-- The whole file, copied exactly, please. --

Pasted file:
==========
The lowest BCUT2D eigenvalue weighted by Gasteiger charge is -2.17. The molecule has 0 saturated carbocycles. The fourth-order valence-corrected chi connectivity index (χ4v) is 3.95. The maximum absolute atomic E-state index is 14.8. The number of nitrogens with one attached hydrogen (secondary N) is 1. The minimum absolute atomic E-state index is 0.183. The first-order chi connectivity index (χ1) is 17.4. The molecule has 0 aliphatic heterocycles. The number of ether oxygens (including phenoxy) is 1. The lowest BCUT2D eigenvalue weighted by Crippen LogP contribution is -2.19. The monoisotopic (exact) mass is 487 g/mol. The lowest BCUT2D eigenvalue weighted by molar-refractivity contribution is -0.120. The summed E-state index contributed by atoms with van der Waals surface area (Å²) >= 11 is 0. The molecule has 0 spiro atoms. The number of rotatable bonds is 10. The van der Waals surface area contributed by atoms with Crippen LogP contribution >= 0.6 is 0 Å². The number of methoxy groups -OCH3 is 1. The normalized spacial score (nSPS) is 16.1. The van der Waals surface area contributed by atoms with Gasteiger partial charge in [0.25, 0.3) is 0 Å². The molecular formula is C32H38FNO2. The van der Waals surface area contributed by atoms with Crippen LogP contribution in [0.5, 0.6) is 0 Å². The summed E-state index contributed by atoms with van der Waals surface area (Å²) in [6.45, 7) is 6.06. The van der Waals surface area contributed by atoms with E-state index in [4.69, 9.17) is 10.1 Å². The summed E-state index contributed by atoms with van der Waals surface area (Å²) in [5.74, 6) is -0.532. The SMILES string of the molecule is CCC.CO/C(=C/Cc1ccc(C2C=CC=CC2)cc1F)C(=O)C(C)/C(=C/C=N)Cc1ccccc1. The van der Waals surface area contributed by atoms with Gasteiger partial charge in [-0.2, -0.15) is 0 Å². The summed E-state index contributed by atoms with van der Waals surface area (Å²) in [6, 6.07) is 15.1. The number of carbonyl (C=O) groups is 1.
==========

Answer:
The lowest BCUT2D eigenvalue weighted by Gasteiger charge is -2.17. The molecule has 0 saturated carbocycles. The fourth-order valence-corrected chi connectivity index (χ4v) is 3.95. The maximum absolute atomic E-state index is 14.8. The number of nitrogens with one attached hydrogen (secondary N) is 1. The minimum absolute atomic E-state index is 0.183. The first-order chi connectivity index (χ1) is 17.4. The molecule has 0 aliphatic heterocycles. The number of ether oxygens (including phenoxy) is 1. The lowest BCUT2D eigenvalue weighted by Crippen LogP contribution is -2.19. The monoisotopic (exact) mass is 487 g/mol. The lowest BCUT2D eigenvalue weighted by molar-refractivity contribution is -0.120. The summed E-state index contributed by atoms with van der Waals surface area (Å²) >= 11 is 0. The molecule has 0 spiro atoms. The number of rotatable bonds is 10. The van der Waals surface area contributed by atoms with Crippen LogP contribution >= 0.6 is 0 Å². The number of methoxy groups -OCH3 is 1. The normalized spacial score (nSPS) is 16.1. The van der Waals surface area contributed by atoms with Gasteiger partial charge in [0.25, 0.3) is 0 Å². The molecular formula is C32H38FNO2. The van der Waals surface area contributed by atoms with Crippen LogP contribution in [0.5, 0.6) is 0 Å². The summed E-state index contributed by atoms with van der Waals surface area (Å²) in [6.45, 7) is 6.06. The van der Waals surface area contributed by atoms with E-state index in [4.69, 9.17) is 10.1 Å². The summed E-state index contributed by atoms with van der Waals surface area (Å²) in [5.74, 6) is -0.532. The SMILES string of the molecule is CCC.CO/C(=C/Cc1ccc(C2C=CC=CC2)cc1F)C(=O)C(C)/C(=C/C=N)Cc1ccccc1. The van der Waals surface area contributed by atoms with Gasteiger partial charge in [-0.2, -0.15) is 0 Å². The summed E-state index contributed by atoms with van der Waals surface area (Å²) in [6, 6.07) is 15.1. The number of carbonyl (C=O) groups is 1.